The candis of Gunung Kawi are believed to be constructed in the 11th century (1080 AD) by king Anak Wungsu in honor of his father, the great Balinese ruler Udayana. Contrary to what is often believed, the candis are not tombs, for they have never contained human remains or ashes. In this respect they are rather considered to be symbolic secular accommodations to house the members of the defied royal family when they are invited down during temple festivals, similar to the rites that are still held today during the temple festivals of 'modern' Balinese Hinduism, as shaped by Nirartha in the 16th century.
The candis of Gunung Kawi are devided into three separate sections. Four minor candis can be found at one side of the river, five major ones at the other side and, often overlooked by visiors, a tenth candi a little laid back from these major and minor clusters. There is evidence that the candis were probably once protected within two massive rock-hewn cloisters. In shape the candis resemble small buildings surmounted by massive three-tiered roofs bearing nine stylized lingam-yoni fertility symbols. Each candi actually looks like a doorway, carved in relief, but going nowhere. Instead, there is a small chamber beneath the candi, accessed by a sloping shaft from the front, in which a stone plaque (peripih) with nine holes containing symbolic offerings of food and metal objects, representing the necessities of earthly existence, was placed.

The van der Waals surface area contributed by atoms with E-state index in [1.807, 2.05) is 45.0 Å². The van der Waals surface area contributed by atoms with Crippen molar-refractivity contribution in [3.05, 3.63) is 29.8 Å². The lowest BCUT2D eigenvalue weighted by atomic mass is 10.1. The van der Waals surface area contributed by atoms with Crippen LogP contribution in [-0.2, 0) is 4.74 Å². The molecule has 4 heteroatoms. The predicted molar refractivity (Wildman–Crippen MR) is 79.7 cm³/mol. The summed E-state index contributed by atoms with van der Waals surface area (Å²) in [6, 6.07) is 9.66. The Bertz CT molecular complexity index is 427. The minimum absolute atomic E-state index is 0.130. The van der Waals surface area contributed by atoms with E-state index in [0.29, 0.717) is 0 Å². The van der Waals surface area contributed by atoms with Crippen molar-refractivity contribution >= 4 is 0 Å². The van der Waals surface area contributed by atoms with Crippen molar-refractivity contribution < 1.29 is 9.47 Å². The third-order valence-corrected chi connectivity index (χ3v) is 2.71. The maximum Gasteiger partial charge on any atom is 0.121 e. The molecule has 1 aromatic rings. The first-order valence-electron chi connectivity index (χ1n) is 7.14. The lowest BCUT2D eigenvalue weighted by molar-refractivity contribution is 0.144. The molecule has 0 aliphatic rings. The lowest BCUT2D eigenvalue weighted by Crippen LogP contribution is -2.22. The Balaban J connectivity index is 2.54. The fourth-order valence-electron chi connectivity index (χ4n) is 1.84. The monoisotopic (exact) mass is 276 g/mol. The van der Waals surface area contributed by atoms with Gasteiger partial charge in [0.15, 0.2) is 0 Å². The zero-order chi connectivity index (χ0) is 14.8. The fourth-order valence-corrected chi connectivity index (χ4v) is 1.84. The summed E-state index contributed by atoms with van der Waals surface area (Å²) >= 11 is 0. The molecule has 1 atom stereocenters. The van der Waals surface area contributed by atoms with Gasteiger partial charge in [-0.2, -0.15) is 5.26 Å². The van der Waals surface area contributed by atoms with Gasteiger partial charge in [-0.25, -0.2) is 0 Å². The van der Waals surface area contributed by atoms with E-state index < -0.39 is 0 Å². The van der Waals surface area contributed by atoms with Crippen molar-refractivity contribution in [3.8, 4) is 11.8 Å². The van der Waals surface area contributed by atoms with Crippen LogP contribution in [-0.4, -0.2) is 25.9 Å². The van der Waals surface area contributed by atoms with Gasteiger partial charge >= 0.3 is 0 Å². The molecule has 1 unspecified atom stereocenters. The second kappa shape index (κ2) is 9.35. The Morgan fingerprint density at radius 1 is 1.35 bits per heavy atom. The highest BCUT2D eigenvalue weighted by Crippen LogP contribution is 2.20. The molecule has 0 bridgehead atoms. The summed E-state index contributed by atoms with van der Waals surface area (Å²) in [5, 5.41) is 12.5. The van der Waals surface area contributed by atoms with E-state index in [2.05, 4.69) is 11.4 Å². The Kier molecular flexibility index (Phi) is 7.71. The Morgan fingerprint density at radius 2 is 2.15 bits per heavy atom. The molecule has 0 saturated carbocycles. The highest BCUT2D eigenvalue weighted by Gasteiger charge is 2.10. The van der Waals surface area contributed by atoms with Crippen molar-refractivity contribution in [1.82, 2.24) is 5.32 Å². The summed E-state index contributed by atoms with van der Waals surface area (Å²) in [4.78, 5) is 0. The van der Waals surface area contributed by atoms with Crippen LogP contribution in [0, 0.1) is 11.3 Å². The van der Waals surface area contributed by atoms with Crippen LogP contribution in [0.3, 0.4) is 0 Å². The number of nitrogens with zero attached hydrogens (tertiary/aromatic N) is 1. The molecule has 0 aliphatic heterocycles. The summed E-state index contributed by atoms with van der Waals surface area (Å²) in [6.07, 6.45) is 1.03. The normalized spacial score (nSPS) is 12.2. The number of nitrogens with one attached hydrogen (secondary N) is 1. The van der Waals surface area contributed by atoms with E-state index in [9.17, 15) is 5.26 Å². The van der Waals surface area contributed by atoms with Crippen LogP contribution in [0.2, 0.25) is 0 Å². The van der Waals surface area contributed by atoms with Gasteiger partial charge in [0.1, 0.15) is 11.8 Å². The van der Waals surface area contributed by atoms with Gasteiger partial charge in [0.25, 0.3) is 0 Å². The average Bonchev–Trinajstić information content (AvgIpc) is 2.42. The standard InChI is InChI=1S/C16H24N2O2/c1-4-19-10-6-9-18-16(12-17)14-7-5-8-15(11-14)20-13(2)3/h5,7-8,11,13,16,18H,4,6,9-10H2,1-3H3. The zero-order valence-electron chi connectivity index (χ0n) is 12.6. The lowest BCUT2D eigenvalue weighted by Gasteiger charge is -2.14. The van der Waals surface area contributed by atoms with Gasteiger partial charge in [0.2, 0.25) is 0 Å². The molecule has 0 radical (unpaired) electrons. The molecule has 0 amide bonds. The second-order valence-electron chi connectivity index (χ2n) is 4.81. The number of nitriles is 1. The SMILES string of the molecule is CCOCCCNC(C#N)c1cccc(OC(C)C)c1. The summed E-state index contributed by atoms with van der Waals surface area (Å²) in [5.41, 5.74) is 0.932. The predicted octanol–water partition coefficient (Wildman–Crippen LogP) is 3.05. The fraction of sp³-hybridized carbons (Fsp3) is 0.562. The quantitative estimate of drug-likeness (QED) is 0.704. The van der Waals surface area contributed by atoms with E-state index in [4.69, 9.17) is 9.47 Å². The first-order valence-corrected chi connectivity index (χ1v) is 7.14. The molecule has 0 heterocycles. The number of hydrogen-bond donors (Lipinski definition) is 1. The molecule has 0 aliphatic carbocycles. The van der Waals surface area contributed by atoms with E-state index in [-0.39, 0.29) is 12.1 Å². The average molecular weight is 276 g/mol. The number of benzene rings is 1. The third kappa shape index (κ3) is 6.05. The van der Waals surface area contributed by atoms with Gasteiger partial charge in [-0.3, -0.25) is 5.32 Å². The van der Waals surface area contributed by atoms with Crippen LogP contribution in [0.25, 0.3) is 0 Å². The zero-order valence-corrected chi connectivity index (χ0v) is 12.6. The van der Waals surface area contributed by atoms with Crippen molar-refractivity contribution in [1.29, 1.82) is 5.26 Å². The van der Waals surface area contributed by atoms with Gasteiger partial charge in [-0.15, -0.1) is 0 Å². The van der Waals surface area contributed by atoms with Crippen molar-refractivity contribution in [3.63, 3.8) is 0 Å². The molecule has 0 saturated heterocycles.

Symmetrically flanking the candis are large spaces, often divided into three sections by pillars. Some exceed eight meters in length by three meters deep, with lofty, vaulted ceilings rising to more than two and a half meters in height. Furthermore there are 34 other rock-hewn structures in the area.
Also there is evidence that provisions have been made in its construction for water to be directed towards the candis, and from there into sluices and spouts. As in Balinese Hinduisme it is believed that when water has flowed over a candi it has become imbued with divine properties through contact with the essence of the resident deity, this accounts for the fact that even today Gunung Kawi remains an important source for the holy water that has always been central to Hindu Balinese rites.
The name of Gunung Kawi is the name given on the omission which is related to the complex of temples because the temple on this area is like the symbol from the mount. There are 3 temples which so called the name as Gunung Kawi in Bali those are Gunung Kawi in Sebatu countryside, Gunung Kawi Temple in Keliki countryside and Gunung Kawi Temple in Babitra countryside.
Gunung Kawi is located near Tampak Siring village, around 5 km from well known Tirta Empul Temple. The location is 35 km from Denpasar, city, 50 km from Kuta, and 68 km from Nusa Dua. It is still one route from Gowa Gajah, Pura Pusering Jagat, Gunung Kawi, and Tirta Empul temple. This area preserves many ancient sites, stone sculptures and rock cut structures, especially along the slope of Pakerisan river.
For day or half day tour bookings to the Place please contact Ketut Maryana at DriversBali.com
Phone: +62 81 2397 7705 (Mr. Ketut Maryana)